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U.S. National Park Service advisory panel disintegrates

Arches National Park. Courtesy of National Parks Service.

Arches National Park. Courtesy of National Parks Service.

  • On Monday, 9 of 12 members of the advisory council resigned in a letter to Secretary of the Interior Ryan Zinke, citing more than a year of waiting for meetings that are required by law.
  • The board is responsible for National Parks stewardship, and they often interface with the public and scientific experts.
  • Advisory councils generally for agencies and their board members are chosen or re-approved by the administration of the newly-elected leader.

The US National Park Service is America’s latest federal environmental agency to lose most of its advisory board. A January 15 letter signed by nine members of the board detailed why they were stepping down from service. Three remained for various professional reasons, such as finishing current projects.

The nine resigning board members said they were beset by delay upon delay in trying to accomplish the goals of their positions.

“For the last year we have stood by waiting for the chance to meet,” wrote board chair Tony Knowles in a letter published by the Washington Post. “I have a profound concern that the mission of stewardship, protection, and advancement of our National Parks has been set aside.”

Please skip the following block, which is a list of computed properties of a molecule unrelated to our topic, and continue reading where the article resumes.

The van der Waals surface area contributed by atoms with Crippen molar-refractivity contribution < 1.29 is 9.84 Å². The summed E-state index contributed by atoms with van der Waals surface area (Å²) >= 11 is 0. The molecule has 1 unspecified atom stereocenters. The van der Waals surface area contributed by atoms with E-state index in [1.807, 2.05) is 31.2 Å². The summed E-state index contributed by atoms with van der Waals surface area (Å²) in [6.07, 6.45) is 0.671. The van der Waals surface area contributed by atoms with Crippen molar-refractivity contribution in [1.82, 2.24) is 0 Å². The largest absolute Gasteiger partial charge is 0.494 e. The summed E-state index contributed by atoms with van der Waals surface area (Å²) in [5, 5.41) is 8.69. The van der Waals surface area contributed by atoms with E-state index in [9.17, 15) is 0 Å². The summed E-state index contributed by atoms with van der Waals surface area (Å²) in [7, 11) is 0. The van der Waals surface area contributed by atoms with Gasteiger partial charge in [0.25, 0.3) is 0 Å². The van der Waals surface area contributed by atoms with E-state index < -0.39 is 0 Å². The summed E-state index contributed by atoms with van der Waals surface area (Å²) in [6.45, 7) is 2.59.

Such meetings and the related updates are required by law and are part of the board’s mission.

The other eight resigning board members included Gretchen Long, Paul Bardacke, Carolyn Finney, Judy Burke, Stephen Pitti, Milton Chen, Belinda Faustinos, and Margaret Wheatley.

The Bureau of Land Management also has 38 advisory councils, some of which have experienced delays due to the pace of the review process currently underway.

Advisory councils generally exist for state and federal agencies and board members are chosen or re-approved by the administration of the newly-elected governor or president.

The Secretary of the Interior Ryan Zinke has already disbanded the Wildlife and Hunting Heritage Conservation Council and the Advisory Committee on Climate Change and Natural Resource Science.

On Wednesday, the Coalition to Protect America’s National Parks issued a statement on the National Park Service board resignations, saying they are “deeply disheartened.”

“We can understand the members’ deep frustration at the prolonged deactivation of the Board and the complete lack of response from the Department of the Interior to numerous requests in 2017 to meet with Interior Secretary Ryan Zinke,” said Phil Francis, chair of the coalition.

Banner image: Arches National Park. Courtesy of National Parks Service.

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